The FIND function comes in handy when you want to search for a keyword with a piece of text or string. And with enough understanding and creativity, we can take it a step further.
So today, in this simple tutorial, we will show you how to use the FIND function in Google Sheets and what else we can do with it.
Let’s get started.
What is the FIND Function in Google Sheets?
Let’s say that you want to find the exact position of a letter or a keyword from a text or string in Google Sheets.
Is there a function in Google Sheets that does that?
That’d be the FIND function.
The FIND function returns the exact position of a letter or keyword found in a given string.
FIND also has the advantage of also allowing the user to optionally set the starting point of the search in the string.
Let’s now look at the breakdown and a basic example of the Find function of Google Sheets.
The FIND Function Breakdown
The syntax of the FIND function:
FIND(search_for, text_to_search, [starting_at])
- search_for: The letter/keyword/string that you are looking for. Must be enclosed in quotation (“”) or it can be presented as a cell reference.
- text_to_search: The text or string on which the search occurs for the first occurrence of search_for. Must be enclosed in quotation (“”) or it can be presented as a cell reference.
- [starting_at]: This field is optional. The starting position of the search in the text or string. Only takes integer values.
Let’s look at a couple of basic uses of the FIND function.
The first is:
It looks for the first occurrence of “a” in the text. We have found it in position 2.
The second is:
=FIND("had","Mary had a")
It looks for the first occurrence of “had”. This string has more characters, but the function was able to find it. The keyword starts from position 6. Note that the FIND function counts spaces as a position.
Points to Note about the FIND Function
- The FIND function is case-sensitive. You must be careful when you are searching for upper- or lower-case letters or keywords.
- The starting position (starting_at field) value must be an integer greater than or equal to 1. Since the first character of the text is considered to be 1.
- Like many other text functions, FIND can utilize wildcards to customize search. The three wildcards are the asterisk (*), question mark (?), and tilde (~).
- When a value is not found, the find function will return an error (#VALUE). So it is best to encapsulate the function inside an error handling function like IFERROR.
How to use the FIND Function in Google Sheets
Practical Example: Find a Substring from a Text in Google Sheets
Commonly, we utilize the FIND function to find the presence of a substring in a line or paragraph of text. Let’s go through this process step-by-step.
Step 1: Open the FIND function at the desired location by typing
=FIND(. Google Sheets should automatically present you with a suggestion.
Step 2: Type in the letter or keyword you are looking for in quotation (“”). We have chosen the word “little”.
Step 3: Now, instead of writing out the whole sentence, we have opted to use a cell reference to our text. Our text is in cell B3.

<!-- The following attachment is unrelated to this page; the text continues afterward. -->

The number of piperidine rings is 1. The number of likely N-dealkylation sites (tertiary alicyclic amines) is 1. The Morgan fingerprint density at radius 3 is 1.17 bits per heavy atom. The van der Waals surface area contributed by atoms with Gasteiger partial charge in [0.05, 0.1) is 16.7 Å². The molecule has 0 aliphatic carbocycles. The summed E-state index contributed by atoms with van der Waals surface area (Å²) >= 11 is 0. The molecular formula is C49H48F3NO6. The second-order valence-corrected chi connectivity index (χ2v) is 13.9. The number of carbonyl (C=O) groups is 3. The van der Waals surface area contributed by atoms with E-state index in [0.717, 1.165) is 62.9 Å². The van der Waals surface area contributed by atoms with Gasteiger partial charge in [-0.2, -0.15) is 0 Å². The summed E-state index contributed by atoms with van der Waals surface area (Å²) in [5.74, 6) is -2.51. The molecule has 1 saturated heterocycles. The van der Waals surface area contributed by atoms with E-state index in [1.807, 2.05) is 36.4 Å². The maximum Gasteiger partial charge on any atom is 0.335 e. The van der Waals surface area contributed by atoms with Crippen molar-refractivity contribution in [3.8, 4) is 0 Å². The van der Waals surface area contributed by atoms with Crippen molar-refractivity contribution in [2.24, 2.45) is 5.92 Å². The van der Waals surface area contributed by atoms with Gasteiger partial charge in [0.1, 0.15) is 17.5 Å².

Step 4: Close parentheses and press ENTER.
The exact match was found at position 12.
But this result may not be of any practical use unless you only want the position.
What we want is a meaningful message stating whether a match was found or not.
Applying an IF Statement with FIND Function for a Meaningful Output
To produce a meaningful output, we can simply apply an IF condition. This IF function will take advantage of ISERROR to give outputs for results found and not found (remember that no match results in an error).
Since ISERROR returns TRUE if an error (no match) is found, our formula will be:
Note: We have used absolute cell reference ($E$3) to always point to the single search criteria.
This is a huge advantage over something like the MATCH function which cannot search for keywords within a string.
When the formula cannot find the keyword:
To round off the general use of the FIND function, here are some iterative examples of how we can use it:
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Search for Text Over a Range Using FIND Function
It is 100% possible that you may only have a single keyword to search for in a range of cells or a column. In such cases, writing a FIND formula for each row may be impractical.
The FIND function thankfully allows us to input a range in the text_to_search field so that we can search for our keyword over the entire column.
However, on its own, FIND will only return the first result. Here is where ARRAYFORMULA comes in handy.
Our FIND formula to search over a range is:
Enclose it in ARRAYFORMULA to present all the results. You can press CTRL+SHIFT+ENTER instead of just ENTER to apply ARRAYFORMAL around the current formula:
The formula is quick, can be used for any column range and you only have to use it once.
FIND vs SEARCH
Any long-time user of Google Sheets will be aware of another similar function to FIND, the SEARCH function.
It has been the topic of many discussions about any differences between them. This query generally stems from the virtually identical parameters that the FIND and SEARCH functions have.
The SEARCH function syntax:
There is but only one key difference in functionality that set them apart:
The FIND function is not case sensitive whereas the SEARCH function is.
That concludes our very simple guide on how to use the FIND function in Google Sheets. The positional value that the function returns can be utilized on its own, or it can be combined with others to give a more customized and meaningful outcome.
Feel free to leave any queries or advice you might have for us in the comments section below. Or have a look at the other search-related articles we have here.
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